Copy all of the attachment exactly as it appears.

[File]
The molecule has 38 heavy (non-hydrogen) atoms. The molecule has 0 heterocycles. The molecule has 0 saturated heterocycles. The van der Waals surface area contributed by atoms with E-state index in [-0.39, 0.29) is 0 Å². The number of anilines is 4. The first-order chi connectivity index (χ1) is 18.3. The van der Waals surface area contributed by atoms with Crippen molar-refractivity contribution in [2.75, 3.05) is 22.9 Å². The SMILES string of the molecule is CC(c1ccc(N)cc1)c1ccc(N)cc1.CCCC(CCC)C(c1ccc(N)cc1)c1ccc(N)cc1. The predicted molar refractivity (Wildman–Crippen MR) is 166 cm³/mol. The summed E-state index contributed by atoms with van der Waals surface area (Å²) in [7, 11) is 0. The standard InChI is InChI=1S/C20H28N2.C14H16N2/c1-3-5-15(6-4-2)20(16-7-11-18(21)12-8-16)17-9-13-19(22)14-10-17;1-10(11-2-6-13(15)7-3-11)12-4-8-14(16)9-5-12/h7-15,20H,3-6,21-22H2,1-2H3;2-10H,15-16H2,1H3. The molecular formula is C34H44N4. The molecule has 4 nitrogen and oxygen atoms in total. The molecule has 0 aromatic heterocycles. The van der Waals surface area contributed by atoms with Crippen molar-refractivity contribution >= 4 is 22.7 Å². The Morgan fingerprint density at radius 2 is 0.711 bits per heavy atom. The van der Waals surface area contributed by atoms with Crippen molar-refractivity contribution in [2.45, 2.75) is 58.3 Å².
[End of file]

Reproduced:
The molecule has 38 heavy (non-hydrogen) atoms. The molecule has 0 heterocycles. The molecule has 0 saturated heterocycles. The van der Waals surface area contributed by atoms with E-state index in [-0.39, 0.29) is 0 Å². The number of anilines is 4. The first-order chi connectivity index (χ1) is 18.3. The van der Waals surface area contributed by atoms with Crippen molar-refractivity contribution in [2.75, 3.05) is 22.9 Å². The SMILES string of the molecule is CC(c1ccc(N)cc1)c1ccc(N)cc1.CCCC(CCC)C(c1ccc(N)cc1)c1ccc(N)cc1. The predicted molar refractivity (Wildman–Crippen MR) is 166 cm³/mol. The summed E-state index contributed by atoms with van der Waals surface area (Å²) in [7, 11) is 0. The standard InChI is InChI=1S/C20H28N2.C14H16N2/c1-3-5-15(6-4-2)20(16-7-11-18(21)12-8-16)17-9-13-19(22)14-10-17;1-10(11-2-6-13(15)7-3-11)12-4-8-14(16)9-5-12/h7-15,20H,3-6,21-22H2,1-2H3;2-10H,15-16H2,1H3. The molecular formula is C34H44N4. The molecule has 4 nitrogen and oxygen atoms in total. The molecule has 0 aromatic heterocycles. The van der Waals surface area contributed by atoms with Crippen molar-refractivity contribution >= 4 is 22.7 Å². The Morgan fingerprint density at radius 2 is 0.711 bits per heavy atom. The van der Waals surface area contributed by atoms with Crippen molar-refractivity contribution in [2.45, 2.75) is 58.3 Å².